Hidden Springs Creamery-- Brenda Jensen sampled her new Ocooch Mountain, an aged sheep's milk cheese which I wrote about a few weeks ago after getting a sneak peak at Fromagination. Aged sheep milk cheeses are my favorite category of cheese, and this is one I'll be adding to my weekly purchase list.

Saxon Creamery -- Gerald Heimerl brought along some of the most beautiful wheels of cheese I've ever seen -- Big Ed's, Green Fields and Saxony. These cheeses are almost too pretty too eat. Shaped in 3-D molds with leaf patterns on the edge and "Saxon" embossed on the top, I'd buy this cheese just to look at. Guess what? It also tastes really good. It's a win-win.

Lovetree Farmstead -- Mary Falk was the hit of the session, as she treated the crowd with several very entertaining stories, including how her very first batch of aged sheep's milk cheese was purchased by an executive at Aveda - sight unseen and not yet sampled -- and served as the main course at his daughter's wedding. Because it's out of season for Mary to make sheep's milk cheese, she brought along a new Jersey cow's milk aged cheese she's been working on. Afterward, people were fighting over who was going to buy the rest of the wheel.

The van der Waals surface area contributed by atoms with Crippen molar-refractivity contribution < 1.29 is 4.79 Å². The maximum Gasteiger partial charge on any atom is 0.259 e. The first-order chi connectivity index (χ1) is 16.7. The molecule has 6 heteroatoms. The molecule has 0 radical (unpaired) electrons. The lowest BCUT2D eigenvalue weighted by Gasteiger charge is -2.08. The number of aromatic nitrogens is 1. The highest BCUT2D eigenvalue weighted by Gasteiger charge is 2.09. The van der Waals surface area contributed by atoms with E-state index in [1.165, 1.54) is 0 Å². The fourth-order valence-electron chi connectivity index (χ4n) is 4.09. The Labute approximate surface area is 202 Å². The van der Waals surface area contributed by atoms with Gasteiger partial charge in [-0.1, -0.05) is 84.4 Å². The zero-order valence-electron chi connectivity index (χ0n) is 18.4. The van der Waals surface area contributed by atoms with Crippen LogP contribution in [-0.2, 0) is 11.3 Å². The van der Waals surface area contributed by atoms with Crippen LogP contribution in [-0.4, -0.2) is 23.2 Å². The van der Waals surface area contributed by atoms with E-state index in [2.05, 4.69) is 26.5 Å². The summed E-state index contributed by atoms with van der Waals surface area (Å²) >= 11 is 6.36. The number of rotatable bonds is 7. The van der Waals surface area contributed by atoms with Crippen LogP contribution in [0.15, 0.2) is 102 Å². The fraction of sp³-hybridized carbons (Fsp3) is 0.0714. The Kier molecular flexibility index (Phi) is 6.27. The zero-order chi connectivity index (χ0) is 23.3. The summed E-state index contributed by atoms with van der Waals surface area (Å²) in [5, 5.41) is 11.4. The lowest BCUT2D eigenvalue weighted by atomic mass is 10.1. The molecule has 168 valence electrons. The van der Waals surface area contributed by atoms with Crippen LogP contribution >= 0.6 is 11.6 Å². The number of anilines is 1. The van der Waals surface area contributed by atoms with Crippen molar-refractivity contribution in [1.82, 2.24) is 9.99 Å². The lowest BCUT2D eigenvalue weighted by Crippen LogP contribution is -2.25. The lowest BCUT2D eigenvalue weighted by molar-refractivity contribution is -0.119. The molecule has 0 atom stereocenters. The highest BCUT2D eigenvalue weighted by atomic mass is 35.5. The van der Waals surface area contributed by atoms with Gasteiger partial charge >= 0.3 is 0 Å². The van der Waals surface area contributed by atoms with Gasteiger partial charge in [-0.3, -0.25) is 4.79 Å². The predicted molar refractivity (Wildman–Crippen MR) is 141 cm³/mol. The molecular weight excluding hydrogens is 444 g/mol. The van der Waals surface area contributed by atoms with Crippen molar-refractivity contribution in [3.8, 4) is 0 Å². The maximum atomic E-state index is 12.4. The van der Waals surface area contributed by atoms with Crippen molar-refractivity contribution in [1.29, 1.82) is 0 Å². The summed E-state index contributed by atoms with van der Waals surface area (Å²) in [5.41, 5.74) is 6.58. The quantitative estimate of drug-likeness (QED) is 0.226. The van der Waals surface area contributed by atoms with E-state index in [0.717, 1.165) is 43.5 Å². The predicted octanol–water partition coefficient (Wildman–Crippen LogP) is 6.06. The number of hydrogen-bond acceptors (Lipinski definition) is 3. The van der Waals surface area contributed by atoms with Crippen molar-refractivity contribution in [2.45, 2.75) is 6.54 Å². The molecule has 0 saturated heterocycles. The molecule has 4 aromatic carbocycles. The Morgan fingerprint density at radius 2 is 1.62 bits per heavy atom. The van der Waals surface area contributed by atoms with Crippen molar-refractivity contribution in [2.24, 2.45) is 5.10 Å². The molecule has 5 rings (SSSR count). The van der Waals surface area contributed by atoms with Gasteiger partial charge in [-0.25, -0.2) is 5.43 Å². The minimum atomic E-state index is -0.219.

Bleu Mont Dairy -- Willi Lehner is one of Wisconsin's most innovative cheesemakers and he managed to top himself again today with his new Irish Gem. I don't even know how to describe this cheese, other than to say if you see him at the winter farmer's market in Madison, buy some. It's truly a Willi original.